Garty [106]

Garlic

6-month-old infant

Burns

Canduela et al. [107]

Garlic

6-year-old child

Necrotic ulcers

Bakerinket al. [108]

Mint tea (pennyroyal oil)

2 infants

Multiple organ failure

Ernst [5]

Asafetida gum

5-week-old infant

Methemoglobinemia

Steenkamp et al. [109]

Pyrrolizidine alkaloids

20 children

Hepatic veno-occlusive diseases

Bagheri et al. [110]

Valerian

13-year-old child

Fulminant liver failure

Parson et al. [Ill]

Eucalyptus oil

149 children

Poisoning

Darbenet al. [112]

Eucalyptus oil

6-year-old child

Systemic intoxication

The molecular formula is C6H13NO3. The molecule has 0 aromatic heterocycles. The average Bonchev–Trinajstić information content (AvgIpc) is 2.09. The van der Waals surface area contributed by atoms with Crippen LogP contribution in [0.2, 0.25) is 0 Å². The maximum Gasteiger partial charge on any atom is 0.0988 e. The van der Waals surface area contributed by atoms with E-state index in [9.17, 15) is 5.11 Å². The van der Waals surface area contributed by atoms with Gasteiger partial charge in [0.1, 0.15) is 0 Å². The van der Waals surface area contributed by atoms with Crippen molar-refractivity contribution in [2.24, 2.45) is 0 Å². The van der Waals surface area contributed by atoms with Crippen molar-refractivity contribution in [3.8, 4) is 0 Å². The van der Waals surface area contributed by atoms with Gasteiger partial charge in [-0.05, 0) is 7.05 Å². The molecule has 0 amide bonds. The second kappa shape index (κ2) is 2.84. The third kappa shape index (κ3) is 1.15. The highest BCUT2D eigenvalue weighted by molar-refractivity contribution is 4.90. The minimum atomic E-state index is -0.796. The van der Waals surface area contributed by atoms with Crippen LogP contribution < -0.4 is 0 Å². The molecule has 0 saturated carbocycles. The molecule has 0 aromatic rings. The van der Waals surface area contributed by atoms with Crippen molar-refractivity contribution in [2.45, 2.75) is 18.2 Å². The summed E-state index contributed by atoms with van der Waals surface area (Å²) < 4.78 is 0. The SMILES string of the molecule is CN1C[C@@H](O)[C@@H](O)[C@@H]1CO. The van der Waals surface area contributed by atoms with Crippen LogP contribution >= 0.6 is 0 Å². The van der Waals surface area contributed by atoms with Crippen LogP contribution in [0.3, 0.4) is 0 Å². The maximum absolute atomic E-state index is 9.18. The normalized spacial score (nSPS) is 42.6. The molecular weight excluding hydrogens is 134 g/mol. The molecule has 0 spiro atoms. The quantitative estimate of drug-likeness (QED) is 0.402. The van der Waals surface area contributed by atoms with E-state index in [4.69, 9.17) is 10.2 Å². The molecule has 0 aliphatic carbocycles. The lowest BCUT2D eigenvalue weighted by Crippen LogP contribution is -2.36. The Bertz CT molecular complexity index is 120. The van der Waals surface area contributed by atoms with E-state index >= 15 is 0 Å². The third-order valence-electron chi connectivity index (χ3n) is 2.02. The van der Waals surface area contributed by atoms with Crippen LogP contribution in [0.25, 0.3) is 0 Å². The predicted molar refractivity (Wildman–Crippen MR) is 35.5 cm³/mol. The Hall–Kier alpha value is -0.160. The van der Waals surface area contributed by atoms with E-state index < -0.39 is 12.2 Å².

overdosing of the Chinese remedy Jin Bu Huan containing large amounts of tetrahy-dropalmatine [105]. A 6-month-old infant suffered garlic burns when his father applied crushed garlic cloves to the wrists [106], while a 6-year-old child developed a necrotic ulcer on her foot after her grandmother applied crushed garlic under a bandage as a remedy for a minor sore [107]. Two cases of serious or fatal toxicity have been described in two infants who had been given 90 to 120 ml of mint tea containing pennyroyal oil for colic and minor ailments [108]. A case of methe-moglobinemia in a 5-week-old infant treated with a gum asafetida preparation has been reported [5]. In a study carried out in two hospitals in South Africa, 20 children were diagnosed with hepatic veno-occlusive diseases, and pyrrolizidine alkaloid poisoning was suggested as the cause of the problem, confirmed from the presence of these alkaloids in the urine samples of four subjects [109]. The case of a 13-year-old child with fulminant seronegative liver failure requiring transplantation has been reported [110]: the most likely cause of the liver damage was Valeriana officinalis contained in a self-administered herbal mixture. The toxicity of eucalyptus oil in young children has been well documented and was the leading cause of hospital admission for 149 childhood poisoning in Australia [111]. In addition, systemic effects of eucalyptus oil applied topically have been reported. A 6-year-old girl was topically treated with a homemade concoction containing eucalyptus oil for pruritus: the child developed symptoms of intoxication and was admitted to hospital unconscious [112].